Kefalonia Tourist Information and Tourism

(Kefalonia, Ionian Islands, Greece)

Beachfront viewThe largest of all the Greek Ionian Islands, Kefalonia enjoys a number of different spellings, which include Kefallonia, Kefallinia and even Cephallonia. However you choose to spell or pronounce these variations of Kefalonia, they all mean one thing, a superb holiday destination, with a rugged inner mountain range and some quite outstanding beaches and cliffs, and even some remains of a past Roman civilisation.

Kefalonia suffered much damage during a major earthquake in 1953, meaning that many parts of the island today now offer a fairly modern feel. That said, the island is extremely appealing, with its stunning harbours, plentiful walking trails and popular Greek tavernas. Argostoli is the capital of Kefalonia and very much central to tourism, being home to the EOT (Greek National Tourist Information Organisation), which resides on the northern waterfront, off the Antoni Tristi and next to Argostoli Bay itself.

Sunny image of a popular island beach

Kefalonia Tourist Information and Tourism: Top Sights

The beaches of Kefalonia come are those that most only dream of and combined with the plentiful sunshine, provide the perfect setting for a very memorable holiday. Some of the most noteworthy beaches lies around Argostoli, such as both Lepeda and Minia. Sami is a very tourist-friendly town and just 4 km / 2.5 miles to the north-east, Antisamos Beach is an especially stunning, stony beach, backed by scenic hills. However, for the very best that Kefalonia has to offer, you will need to visit Myrtos Beach, to the south of Assos, which boasts white sands, limestone cliffs, and clear blue water. More information about Kefalonia Beaches.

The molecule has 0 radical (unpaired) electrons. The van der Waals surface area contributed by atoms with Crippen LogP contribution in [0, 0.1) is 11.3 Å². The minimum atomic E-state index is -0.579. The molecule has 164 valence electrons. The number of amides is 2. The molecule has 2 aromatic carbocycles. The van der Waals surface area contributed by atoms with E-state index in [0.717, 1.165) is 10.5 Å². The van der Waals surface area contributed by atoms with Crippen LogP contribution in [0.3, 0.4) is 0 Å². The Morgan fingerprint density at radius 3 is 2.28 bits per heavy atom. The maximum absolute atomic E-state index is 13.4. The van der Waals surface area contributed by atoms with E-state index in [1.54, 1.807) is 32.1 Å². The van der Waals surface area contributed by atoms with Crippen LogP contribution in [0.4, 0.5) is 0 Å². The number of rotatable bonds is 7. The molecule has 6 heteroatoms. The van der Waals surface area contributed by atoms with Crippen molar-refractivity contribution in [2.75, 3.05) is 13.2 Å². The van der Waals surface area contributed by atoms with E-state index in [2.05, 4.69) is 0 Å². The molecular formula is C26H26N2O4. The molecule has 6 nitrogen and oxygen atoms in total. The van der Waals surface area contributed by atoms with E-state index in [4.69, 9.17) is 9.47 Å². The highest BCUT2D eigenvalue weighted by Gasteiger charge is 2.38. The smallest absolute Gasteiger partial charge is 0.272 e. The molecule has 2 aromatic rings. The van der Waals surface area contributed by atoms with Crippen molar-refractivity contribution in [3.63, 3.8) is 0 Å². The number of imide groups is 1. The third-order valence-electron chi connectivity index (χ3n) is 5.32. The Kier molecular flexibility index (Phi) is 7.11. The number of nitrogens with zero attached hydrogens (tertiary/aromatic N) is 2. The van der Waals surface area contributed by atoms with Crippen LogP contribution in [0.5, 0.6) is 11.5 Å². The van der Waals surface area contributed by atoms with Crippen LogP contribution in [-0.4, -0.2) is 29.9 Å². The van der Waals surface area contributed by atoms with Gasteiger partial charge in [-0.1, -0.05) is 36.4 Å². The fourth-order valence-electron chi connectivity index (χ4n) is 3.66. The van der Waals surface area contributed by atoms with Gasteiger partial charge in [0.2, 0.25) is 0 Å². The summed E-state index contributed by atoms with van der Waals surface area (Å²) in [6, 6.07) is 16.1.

Argostoli Lighthouse pictureArgostoli is where a number of the most attractive Venetian attractions are situated. However, the village of Sami survived the earthquake rather better and its far more traditional in its appearance, being used extensively as a backdrop during the making of the acclaimed movie, Captain Corelli's Mandolin, which was filmed on located on Kefalonia island. Fiskardo is another enticing village and remains very much as it appeared before the earthquake, managing to escape any serious damage. More information about Kefalonia Tourist Attractions.

Fiskadro marina photoThere are some quite intriguing landmarks scattered around Kefalonia, including some fascinating archaeological excavations at the Roman Villa in Skala, and also at the Acropolis of Sami, which dates from the 5th century BC and provides in-depth information about its past. Within the Livatho Valley, St. George Castle is another impressive structure from Roman times, with its surrounding district often referred to as the 'Kastro'. Something more natural on Kefalonia are its surprisingly large caverns, such as the Drogarai Cave and the Melissani Cave, both of which are located within Sami. Melissani Cave is particularly famous and features a vast underground lake, which is deep-blue in colour and best explored by boat. More information about Kefalonia Landmarks and Monuments.

Picture of al fresco, waterfront diningKefalonia excellent ferry connections mean that the island is easy to reach. Regular ferries mean the Kefalonia is also highly suitable for island hopping, and many tourists choose to visit one of the neighbouring islands, for either a day trip, or longer excursion. The main island destinations connected by ferries include Corfu, Ithaca, Lefkada, Paxos and Zakynthos (Zante). Zakynthos is especially popular and just an hour away. More information about Kefalonia Attractions Nearby.

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